Range 700 corresponds to relatively low level input signals. The width of range 700 is preferably set to substantially coincide with the amplitude of the magnetic medium's sensed remanent noise, which typically ranges from 1 uV to 40 uV per ips. Ranges 702 and 704 correspond to relatively high level input signals. The width of ranges 702 and 704 are preferably set to substantially coincide with the amplitude of the data portions of the analog signal, which is approximately 2 mV per ips. The level of remanent noise gain 706 and data gain 708 may be selected and adjusted as needed. In one embodiment, the level of remanent noise gain 706 is 40, whereas the level of data gain 708 is 6.
In the example of
The op-amp 912 is similar to the op-amp 902. The feedback loop from the output of the op-amp 912 to the negative (−) input comprises parallel paths of (1) a resistor 928, (2) a resistor 926 and a diode 910, with the anode of the diode 910 connected to resistor 926 and the cathode of the diode 910 connected to the negative (−) input of the op-amp 912, and (3) a resistor 924 and a diode 908, with the cathode of the diode 908 connected to the resistor 924 and the anode of the diode 908 connected to the op-amp 912's negative input. Resistor 928 has a value of R2, and resistors 924 and 926 both have values of R3. The feedback paths also couple the resistor 930 to the negative (−) input of the op-amp 912.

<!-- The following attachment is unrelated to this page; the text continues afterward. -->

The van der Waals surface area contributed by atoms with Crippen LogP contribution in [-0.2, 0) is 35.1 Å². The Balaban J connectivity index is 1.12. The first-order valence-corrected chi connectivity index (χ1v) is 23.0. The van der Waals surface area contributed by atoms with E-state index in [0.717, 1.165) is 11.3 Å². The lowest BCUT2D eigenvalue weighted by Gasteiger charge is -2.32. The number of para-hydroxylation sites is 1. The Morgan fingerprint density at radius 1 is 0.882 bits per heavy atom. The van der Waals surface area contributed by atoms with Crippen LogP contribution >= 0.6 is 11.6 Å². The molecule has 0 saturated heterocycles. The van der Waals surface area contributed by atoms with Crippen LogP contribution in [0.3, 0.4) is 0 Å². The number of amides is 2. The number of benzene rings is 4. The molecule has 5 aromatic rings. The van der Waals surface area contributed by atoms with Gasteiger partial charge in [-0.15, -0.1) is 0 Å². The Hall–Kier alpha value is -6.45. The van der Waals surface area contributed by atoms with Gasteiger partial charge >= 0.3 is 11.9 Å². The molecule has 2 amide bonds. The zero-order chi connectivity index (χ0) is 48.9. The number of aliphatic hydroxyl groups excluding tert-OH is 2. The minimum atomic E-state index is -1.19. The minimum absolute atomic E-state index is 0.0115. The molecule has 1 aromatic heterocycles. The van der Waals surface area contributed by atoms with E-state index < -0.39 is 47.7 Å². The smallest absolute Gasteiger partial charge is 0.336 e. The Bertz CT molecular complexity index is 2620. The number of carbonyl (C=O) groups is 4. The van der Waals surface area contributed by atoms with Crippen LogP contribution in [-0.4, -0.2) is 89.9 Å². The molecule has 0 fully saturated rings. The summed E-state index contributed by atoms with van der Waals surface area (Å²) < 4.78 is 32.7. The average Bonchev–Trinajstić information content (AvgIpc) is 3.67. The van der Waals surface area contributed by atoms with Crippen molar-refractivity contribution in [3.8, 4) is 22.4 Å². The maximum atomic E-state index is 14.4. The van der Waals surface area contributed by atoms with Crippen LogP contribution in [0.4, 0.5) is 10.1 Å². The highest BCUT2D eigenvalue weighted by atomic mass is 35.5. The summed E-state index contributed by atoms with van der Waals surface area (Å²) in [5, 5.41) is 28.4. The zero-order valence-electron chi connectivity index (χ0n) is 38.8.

The circuit of
For the portions of the input signal 914 having larger amplitudes, corresponding to the data portions of the input signal, large input voltage causes the feedback diodes 904, 906, 908, and 910 to become forward-biased, thus the gain for the data portions, denoted as G2, is determined by the parallel combination of R2 and R3. The gain G2 is calculated by:
R3 is selected to be less than R2 to cause the gain for large voltage inputs to be less than that of small voltage inputs. For a preferred G1 value of 25 and a preferred G2 value of 3, and selecting R3 value of 22 KΩ, algebraic processing of the calculations of G1 and G2 above provide values for R1 and R2 to achieve the desired gain values as follows: